O.W. Holmes on Agency, Torts, and Other Things.

Sorry if this is pathetically boring. I’ve never blogged before, although I’ve certainly been tempted in the past. This semester, I have been compelled to write a regular blog for a Theory of Law class, which I lovingly refer to as “Phi-Law-Sophy,” and figured since I have to do that anyway, I may as well take the pieces I write for it and post them here for general consumption.

As a general rule, I understand that nobody is going to give a rat’s ass what I post here – but it is a cheap way to caress my ever-expanding ego. Plus, maybe I’ll learn a few things in the end. 

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Without further ado, my first attempt at an academic blog:

The superfluous language of the first Holmes reading on Agency makes for an adventure in annoyance, which leads to an over-use of my iPhone’s dictionary app, then through several stages of desperation, and self-doubt, before I came to the inevitable conclusion that Holmes basically made his point in the first two paragraphs. You really have to love Supreme Court justices – their ability to say nothing in 10,000 words is rivaled only by Malcolm Gladwell’s.

When one cuts through the exhaustive verbiage, one arrives at the assertion that an agent is, for myriad purposes, an individual made in possession of the authority to act on behalf of another. These actions take the form, typically, of commercial transactions, although they are not limited thereto. The delegation of authority from one to another for the other to act on one’s behalf does not come without risk – a tort committed by the agent is the same as a tort committed by the principle, at least in Holmes’ view. I do not agree that it is that simple, however.

 

Let’s consider a scenario:

  • A defendant is prosecuted for crime X. 
  • The prosecutor is, by definition, an agent. Specifically, the prosecutor is an agent of the government.
  • In violation of the law – and basic ethical standards – the prosecutor fails to submit exculpatory evidence.
  • In so doing, the prosecutor has committed a crime and a tort.
  • Has the state committed a crime? Has the state committed a tort?

The prosecutor has, ostensibly, acted on behalf of the state in destroying exculpatory evidence. However, the state as a principle has clearly not given its agent the authority to act in that way on its behalf, simply by dint of declaring such actions criminal. Thus, how can it be said in this instance that the agent’s tort is the tort of the principle?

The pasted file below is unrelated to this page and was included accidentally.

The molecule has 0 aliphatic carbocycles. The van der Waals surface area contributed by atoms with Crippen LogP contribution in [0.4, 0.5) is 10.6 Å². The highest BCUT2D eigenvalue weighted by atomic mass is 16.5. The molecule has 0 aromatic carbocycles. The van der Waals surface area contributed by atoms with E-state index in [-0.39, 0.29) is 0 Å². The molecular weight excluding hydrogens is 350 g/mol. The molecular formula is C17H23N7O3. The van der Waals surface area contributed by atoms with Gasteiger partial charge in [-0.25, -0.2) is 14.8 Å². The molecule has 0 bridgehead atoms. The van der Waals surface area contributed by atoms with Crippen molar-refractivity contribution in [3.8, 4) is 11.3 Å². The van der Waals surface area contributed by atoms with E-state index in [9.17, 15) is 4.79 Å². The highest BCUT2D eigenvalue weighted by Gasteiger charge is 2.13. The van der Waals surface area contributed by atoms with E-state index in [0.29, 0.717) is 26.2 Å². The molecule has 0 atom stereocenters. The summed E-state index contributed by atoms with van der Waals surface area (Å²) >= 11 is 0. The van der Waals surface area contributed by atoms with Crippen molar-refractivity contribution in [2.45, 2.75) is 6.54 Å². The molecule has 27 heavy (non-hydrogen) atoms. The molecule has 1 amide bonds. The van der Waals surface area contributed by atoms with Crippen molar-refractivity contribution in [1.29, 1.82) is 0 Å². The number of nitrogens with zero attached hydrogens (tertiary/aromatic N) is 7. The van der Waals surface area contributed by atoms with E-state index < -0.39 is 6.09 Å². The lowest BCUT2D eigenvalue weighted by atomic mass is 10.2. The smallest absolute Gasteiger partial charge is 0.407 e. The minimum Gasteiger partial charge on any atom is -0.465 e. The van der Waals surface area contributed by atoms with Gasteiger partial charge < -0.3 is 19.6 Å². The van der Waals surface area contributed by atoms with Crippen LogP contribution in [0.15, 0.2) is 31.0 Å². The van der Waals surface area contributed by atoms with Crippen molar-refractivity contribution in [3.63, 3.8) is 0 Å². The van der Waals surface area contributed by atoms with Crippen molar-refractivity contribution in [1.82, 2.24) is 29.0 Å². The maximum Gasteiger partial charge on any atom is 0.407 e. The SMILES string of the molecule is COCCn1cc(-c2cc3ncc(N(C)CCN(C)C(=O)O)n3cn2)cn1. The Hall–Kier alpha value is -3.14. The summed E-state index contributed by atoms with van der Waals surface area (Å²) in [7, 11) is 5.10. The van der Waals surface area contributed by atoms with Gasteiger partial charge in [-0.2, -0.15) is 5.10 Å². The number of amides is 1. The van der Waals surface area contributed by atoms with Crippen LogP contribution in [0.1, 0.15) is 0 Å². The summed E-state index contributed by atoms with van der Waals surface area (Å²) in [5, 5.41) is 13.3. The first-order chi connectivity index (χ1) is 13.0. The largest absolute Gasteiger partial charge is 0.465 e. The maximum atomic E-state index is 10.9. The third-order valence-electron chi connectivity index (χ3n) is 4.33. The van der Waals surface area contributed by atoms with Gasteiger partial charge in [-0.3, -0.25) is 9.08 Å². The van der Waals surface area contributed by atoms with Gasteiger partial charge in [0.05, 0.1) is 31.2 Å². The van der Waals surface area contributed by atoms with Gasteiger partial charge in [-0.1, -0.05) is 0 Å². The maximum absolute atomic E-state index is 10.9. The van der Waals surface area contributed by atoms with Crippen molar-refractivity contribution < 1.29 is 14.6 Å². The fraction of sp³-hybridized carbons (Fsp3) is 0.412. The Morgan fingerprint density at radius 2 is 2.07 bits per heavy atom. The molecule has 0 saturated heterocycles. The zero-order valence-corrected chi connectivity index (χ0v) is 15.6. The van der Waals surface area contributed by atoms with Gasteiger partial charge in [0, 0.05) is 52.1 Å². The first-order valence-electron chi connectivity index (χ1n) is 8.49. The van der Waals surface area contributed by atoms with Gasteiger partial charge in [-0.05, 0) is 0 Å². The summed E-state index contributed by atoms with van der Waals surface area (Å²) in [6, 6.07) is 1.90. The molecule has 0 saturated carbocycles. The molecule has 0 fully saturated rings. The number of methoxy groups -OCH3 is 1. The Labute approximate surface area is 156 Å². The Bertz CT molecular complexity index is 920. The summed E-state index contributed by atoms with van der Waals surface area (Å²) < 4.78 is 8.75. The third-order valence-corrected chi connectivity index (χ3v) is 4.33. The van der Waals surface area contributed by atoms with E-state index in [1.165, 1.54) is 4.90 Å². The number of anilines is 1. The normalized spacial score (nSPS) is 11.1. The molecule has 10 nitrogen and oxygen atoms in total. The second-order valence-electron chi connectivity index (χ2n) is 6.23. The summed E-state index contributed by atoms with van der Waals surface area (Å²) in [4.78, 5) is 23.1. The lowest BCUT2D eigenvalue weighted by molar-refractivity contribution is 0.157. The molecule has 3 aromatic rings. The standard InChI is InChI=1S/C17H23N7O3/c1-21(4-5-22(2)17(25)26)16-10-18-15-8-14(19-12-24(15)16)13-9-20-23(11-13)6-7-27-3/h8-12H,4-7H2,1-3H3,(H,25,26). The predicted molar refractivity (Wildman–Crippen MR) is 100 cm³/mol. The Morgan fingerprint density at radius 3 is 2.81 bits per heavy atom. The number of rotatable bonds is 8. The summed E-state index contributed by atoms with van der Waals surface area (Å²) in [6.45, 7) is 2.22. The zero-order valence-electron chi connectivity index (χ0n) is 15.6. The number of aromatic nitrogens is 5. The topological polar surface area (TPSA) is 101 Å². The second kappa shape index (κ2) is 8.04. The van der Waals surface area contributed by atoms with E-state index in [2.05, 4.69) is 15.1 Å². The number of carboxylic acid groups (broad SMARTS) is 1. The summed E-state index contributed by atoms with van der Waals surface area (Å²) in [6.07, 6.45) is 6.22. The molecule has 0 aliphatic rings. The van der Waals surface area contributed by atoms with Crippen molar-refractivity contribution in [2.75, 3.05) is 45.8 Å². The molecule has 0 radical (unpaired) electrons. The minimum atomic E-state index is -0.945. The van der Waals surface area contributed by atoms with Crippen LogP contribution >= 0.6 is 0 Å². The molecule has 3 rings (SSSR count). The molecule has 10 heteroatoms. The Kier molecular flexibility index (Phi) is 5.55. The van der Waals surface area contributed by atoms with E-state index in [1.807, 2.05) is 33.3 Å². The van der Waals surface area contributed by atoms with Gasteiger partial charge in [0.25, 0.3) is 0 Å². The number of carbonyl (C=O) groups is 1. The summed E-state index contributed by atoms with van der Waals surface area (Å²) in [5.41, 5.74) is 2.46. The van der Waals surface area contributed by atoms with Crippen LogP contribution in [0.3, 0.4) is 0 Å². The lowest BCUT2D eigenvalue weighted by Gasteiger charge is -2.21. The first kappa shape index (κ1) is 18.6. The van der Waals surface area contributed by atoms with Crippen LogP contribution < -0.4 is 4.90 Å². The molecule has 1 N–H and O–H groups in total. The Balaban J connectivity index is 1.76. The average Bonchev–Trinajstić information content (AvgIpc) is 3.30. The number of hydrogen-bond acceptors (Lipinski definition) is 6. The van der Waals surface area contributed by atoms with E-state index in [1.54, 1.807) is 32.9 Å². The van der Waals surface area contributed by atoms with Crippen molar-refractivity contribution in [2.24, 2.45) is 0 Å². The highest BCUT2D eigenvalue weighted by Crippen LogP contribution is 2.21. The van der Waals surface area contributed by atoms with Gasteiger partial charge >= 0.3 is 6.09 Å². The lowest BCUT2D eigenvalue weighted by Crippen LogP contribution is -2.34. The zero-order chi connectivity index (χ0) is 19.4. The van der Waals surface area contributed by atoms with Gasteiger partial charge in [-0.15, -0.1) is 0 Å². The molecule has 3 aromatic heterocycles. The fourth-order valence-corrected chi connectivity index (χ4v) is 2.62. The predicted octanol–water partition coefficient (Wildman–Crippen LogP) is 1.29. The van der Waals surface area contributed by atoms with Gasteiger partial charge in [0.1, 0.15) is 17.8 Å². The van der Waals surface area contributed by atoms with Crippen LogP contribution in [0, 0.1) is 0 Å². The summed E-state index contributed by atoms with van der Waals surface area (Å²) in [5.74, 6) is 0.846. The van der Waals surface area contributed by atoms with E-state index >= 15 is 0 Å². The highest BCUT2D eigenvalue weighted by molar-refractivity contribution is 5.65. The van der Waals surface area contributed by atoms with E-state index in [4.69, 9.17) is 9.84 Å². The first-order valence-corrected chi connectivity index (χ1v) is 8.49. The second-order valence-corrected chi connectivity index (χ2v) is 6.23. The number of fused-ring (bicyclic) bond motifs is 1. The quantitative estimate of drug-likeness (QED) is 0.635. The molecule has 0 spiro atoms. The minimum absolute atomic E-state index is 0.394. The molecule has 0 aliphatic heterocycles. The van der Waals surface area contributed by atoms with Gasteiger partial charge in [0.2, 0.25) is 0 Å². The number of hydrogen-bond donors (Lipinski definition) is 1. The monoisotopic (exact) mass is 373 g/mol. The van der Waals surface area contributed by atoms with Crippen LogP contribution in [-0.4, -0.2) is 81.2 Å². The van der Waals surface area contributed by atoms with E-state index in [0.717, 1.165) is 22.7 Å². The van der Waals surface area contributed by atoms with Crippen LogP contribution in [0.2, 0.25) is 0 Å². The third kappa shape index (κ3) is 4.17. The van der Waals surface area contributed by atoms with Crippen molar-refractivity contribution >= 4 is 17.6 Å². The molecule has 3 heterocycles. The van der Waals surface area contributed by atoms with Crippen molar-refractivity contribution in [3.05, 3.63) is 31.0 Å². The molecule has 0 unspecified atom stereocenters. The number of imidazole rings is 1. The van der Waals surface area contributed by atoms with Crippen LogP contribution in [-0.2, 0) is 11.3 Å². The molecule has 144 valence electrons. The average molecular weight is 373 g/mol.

Let’s consider another scenario:

  • A defendant is prosecuted for crime X.
  • His defense attorney is his agent. 
  • The defense attorney knowingly and intentionally violates privilege and submits inculpatory evidence.
  • He has committed a crime, and a tort.
  • Can it truly be said that the crime and tort committed by the agent here can be rightly called the crime and tort of the principle? That defies logic.

What remains for one to ask in this case, is whether or not one accepts the notion that, as Dworkin posits in “Law’s Empire,” that (among other theories of law) law is the philosophical judgement of the beholder – where all matters of fact are agreed upon and a disagreement still exists, that disagreement is therefore a disagreement in theory, which leads directly to to questions of what the law should be in the mind of the adjudicator. In which case, there are several answers to the above scenarios. 

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4 thoughts on “O.W. Holmes on Agency, Torts, and Other Things.”

  1. Personally I love Holmes and believe he writes somewhat eloquently. That being said, Holmes is an advocate of both statistics and economics and argued that judges should be well versed in the disciplines. This is because it would help judges make rulings that were utilitarian. If Holmes argued that the principle is responsible for any of the agents wrong doing is it possible this is an economic argument?

    Consider who is more likely to be either an agent or a principle. A principle in most cases would seemingly be a busiess owner, corporation, government, rich dude etc. and arguably in most cases they are knowingly taking the risk of a particular action by hiring the agent. They can afford to take this risk and are doing it for the reward. Conversely, and agent in many cases cannot afford to take a risk and will not be rewarded beyond her/his duties. As an agent the risk should be removed from there actions to some reasonable measure. They could already be fired after all and will likely be trying not to commit a tort. Thus, it seems to me that the principle takes the tort because he or she either can afford to or will be reaping te rewards of the actions committed.

      1. When I hire a financial planner, do I have a reasonable expectation that he will handle my funds in compliance with the various applicable laws and ethic standards, or do I assume that if he violates those laws and standards without my consent I am to blame?

        In other words, does my reasonable expectation out weight the risk of the assignment of blame? When I hire a financial planner, I do not risk blame for his unauthorized torts on my behalf, although the onus will be on me to show by preponderance of evidence that the tort on my behalf was unsanctioned.

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